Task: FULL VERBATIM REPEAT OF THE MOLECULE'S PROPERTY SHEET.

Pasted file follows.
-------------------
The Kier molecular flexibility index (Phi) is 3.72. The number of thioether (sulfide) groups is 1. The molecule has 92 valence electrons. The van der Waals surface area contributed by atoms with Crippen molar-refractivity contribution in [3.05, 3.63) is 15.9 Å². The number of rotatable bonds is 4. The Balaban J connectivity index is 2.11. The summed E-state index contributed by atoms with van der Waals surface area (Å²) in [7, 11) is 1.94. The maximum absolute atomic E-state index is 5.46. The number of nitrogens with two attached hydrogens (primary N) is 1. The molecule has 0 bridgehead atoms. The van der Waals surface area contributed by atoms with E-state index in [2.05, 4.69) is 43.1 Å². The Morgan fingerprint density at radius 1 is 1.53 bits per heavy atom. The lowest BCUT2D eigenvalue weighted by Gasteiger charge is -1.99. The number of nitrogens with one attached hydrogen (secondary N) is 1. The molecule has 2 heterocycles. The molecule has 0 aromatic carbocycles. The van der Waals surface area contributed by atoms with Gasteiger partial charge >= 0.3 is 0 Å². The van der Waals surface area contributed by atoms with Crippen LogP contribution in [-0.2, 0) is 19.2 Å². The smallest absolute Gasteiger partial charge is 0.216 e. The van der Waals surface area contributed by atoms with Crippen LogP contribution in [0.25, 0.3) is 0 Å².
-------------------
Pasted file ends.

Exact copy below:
The Kier molecular flexibility index (Phi) is 3.72. The number of thioether (sulfide) groups is 1. The molecule has 92 valence electrons. The van der Waals surface area contributed by atoms with Crippen molar-refractivity contribution in [3.05, 3.63) is 15.9 Å². The number of rotatable bonds is 4. The Balaban J connectivity index is 2.11. The summed E-state index contributed by atoms with van der Waals surface area (Å²) in [7, 11) is 1.94. The maximum absolute atomic E-state index is 5.46. The number of nitrogens with two attached hydrogens (primary N) is 1. The molecule has 0 bridgehead atoms. The van der Waals surface area contributed by atoms with E-state index in [2.05, 4.69) is 43.1 Å². The Morgan fingerprint density at radius 1 is 1.53 bits per heavy atom. The lowest BCUT2D eigenvalue weighted by Gasteiger charge is -1.99. The number of nitrogens with one attached hydrogen (secondary N) is 1. The molecule has 2 heterocycles. The molecule has 0 aromatic carbocycles. The van der Waals surface area contributed by atoms with Gasteiger partial charge >= 0.3 is 0 Å². The van der Waals surface area contributed by atoms with Crippen LogP contribution in [-0.2, 0) is 19.2 Å². The smallest absolute Gasteiger partial charge is 0.216 e. The van der Waals surface area contributed by atoms with Crippen LogP contribution in [0.25, 0.3) is 0 Å².